The funeral prayers for Sabika Sheikh, a 17-year-old Pakistani exchange student who was killed in a Texas school shooting last week, were offered at Karach's Hakeem Saeed Ground at 9am on Wednesday.
Sheikh was among the 10 people gunned down at a high school in Santa Fe last Friday when a heavily armed student opened fire on classmates.
Security arrangements were tight at the venue, where a number of government officials and political leaders, including Sindh Chief Minister Murad Shah, Sindh Governer Muhammad Zubair, Sindh Home Minister Sohail Anwar Siyal, Pak Sarzameen Party chief Mustafa Kamal, Pakistan Tehreek-i-Insaf's (PTI) Halim Adil Sheikh and others attended her funeral prayers.
About 100 police officers were deployed at the ground, where a bomb disposal squad had conducted a sweep to ensure security for attendees.
She was laid to rest at the Azimpura graveyard in Shah Faisal Colony.
"My daughter is a martyr and martyrs don't die," Sheikh's father said after the prayers.
Officials participating the ceremony labelled her killing an act of terrorism.
"The whole nation stands by the Pakistani girl who was martyred in a terrorist attack in the US. May God give patience to her parents and family," governor Mohammad Zubair told reporters after the funeral.
Sabika, a Karachi teenager whose family lives in the Gulshan-i-Iqbal area, was studying at Santa Fe High School in Texas on a US State Department scholarship under the Kennedy-Lugar Youth Exchange and Study (YES) programme.
She was among 10 students gunned down on Friday inside the school by another teenager with white supremacist tendencies.
Read more: Pakistani student among 10 killed as gunman opens fire at Texas school
According to her father, Sabika — the eldest among three sisters but younger than her brother — was due to return home on June 9. Her family had been counting the days till her return.
Her body arrived from the US at 4am today after a Turkish Airlines flight carrying it was delayed due to bad weather. Her body was earlier scheduled to arrive at 9am on Tuesday.
Her father, Aziz Sheikh, received her body at the airport. US Consul General John Warner, and PSP, PTI, PPP, and Muttahida Qaumi Movement leaders were also present at the airport alongside her family members.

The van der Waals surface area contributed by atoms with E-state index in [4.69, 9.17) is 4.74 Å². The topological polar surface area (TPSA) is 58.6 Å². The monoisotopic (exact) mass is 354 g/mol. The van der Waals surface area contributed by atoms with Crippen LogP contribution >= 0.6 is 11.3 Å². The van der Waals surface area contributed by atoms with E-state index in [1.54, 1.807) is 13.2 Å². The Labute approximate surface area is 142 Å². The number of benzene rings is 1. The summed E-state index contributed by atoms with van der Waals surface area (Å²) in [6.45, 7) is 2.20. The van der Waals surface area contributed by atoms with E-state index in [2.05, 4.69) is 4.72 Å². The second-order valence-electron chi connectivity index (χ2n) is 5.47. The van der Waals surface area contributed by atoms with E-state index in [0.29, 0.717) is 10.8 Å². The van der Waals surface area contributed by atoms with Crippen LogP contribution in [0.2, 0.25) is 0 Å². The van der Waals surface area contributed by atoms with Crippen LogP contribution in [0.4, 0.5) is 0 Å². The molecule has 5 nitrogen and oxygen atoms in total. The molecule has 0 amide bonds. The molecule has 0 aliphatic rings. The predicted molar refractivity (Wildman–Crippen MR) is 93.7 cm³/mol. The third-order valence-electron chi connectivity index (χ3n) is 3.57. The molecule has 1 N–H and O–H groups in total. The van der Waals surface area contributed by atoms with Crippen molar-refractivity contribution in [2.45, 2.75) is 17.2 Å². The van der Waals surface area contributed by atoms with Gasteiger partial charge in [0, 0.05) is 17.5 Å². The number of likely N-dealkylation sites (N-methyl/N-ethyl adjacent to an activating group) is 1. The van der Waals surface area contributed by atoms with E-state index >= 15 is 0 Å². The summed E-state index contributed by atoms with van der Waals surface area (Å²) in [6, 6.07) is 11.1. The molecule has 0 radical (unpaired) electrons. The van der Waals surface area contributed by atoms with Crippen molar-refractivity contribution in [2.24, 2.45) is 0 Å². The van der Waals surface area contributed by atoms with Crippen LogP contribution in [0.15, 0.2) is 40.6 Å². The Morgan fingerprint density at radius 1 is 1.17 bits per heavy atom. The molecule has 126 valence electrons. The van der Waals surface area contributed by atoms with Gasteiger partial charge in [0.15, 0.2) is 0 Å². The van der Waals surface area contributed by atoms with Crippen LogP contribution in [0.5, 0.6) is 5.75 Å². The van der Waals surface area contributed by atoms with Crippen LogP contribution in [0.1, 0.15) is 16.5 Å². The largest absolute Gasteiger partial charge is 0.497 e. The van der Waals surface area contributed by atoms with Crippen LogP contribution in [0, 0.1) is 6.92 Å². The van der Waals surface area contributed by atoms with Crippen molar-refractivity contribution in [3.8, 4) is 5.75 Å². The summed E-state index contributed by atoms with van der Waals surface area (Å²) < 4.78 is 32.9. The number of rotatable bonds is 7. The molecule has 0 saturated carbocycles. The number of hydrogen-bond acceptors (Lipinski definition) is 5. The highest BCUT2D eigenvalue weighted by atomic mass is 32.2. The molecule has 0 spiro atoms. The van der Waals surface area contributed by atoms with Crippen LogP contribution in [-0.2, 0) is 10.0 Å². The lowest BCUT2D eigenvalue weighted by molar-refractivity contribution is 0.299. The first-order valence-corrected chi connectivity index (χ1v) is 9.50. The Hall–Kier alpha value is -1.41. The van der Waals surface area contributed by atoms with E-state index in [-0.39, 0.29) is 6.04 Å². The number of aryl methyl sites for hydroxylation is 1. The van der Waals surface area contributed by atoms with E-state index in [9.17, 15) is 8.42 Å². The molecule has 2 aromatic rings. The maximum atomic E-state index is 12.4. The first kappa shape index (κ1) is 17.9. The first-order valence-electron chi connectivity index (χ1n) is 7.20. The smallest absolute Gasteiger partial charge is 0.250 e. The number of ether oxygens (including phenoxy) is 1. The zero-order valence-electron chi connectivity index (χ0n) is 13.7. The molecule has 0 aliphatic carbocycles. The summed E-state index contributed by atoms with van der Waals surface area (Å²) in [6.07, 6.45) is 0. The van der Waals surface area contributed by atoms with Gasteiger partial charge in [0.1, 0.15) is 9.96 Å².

Airport Security Officials at Karachi's Jinnah International Airport presented a guard of honour to the slain teenager.
Sabika's body was transported from the airport to her residence, where relatives, loved ones and neighbours converged to pay their final respects to her.
Read more: Teenage ambassador Sabika leaves two countries in gloom
Sabika was described as a brilliant student by her father. She had completed her matriculation from Karachi Public School and had been an honour roll student at Santa Fe High School.
Even though she was still a teenager, her uncle said earlier, he was often amazed at how mature her thoughts were. "She often spoke about issues such as women’s rights and women empowerment. She would speak to her cousins and friends about these things, too, trying to open up their minds to issues and good causes," he said.
"She would say herself that she was not interested in studying medicine or engineering. She wanted to fight for people’s rights. We were sure she would grow up to be a social activist," her maternal uncle said. "Who knew she had such a short life."
Sabika's maternal uncle earlier, Col Haider, said that the Muslim-American family she was staying with in Texas were the first to hear about the shooting, and rushed there immediately when they heard about the shooting.
"We were looking forward to seeing her back with us this Eid after she spent almost a year in the US," he had said.
Her funeral prayers were held in Houston on Sunday and were attended by the city's mayor, members of the Congress and a large number of citizens.
Prime Minister Shahid Khaqan Abbasi who visited Sabika's home on Sunday to offer his condolences, said she had been a brilliant student.
"The entire nation is saddened by her death," he said, adding: "Extremism is not the problem of any single country or region, but the whole world is affected by it."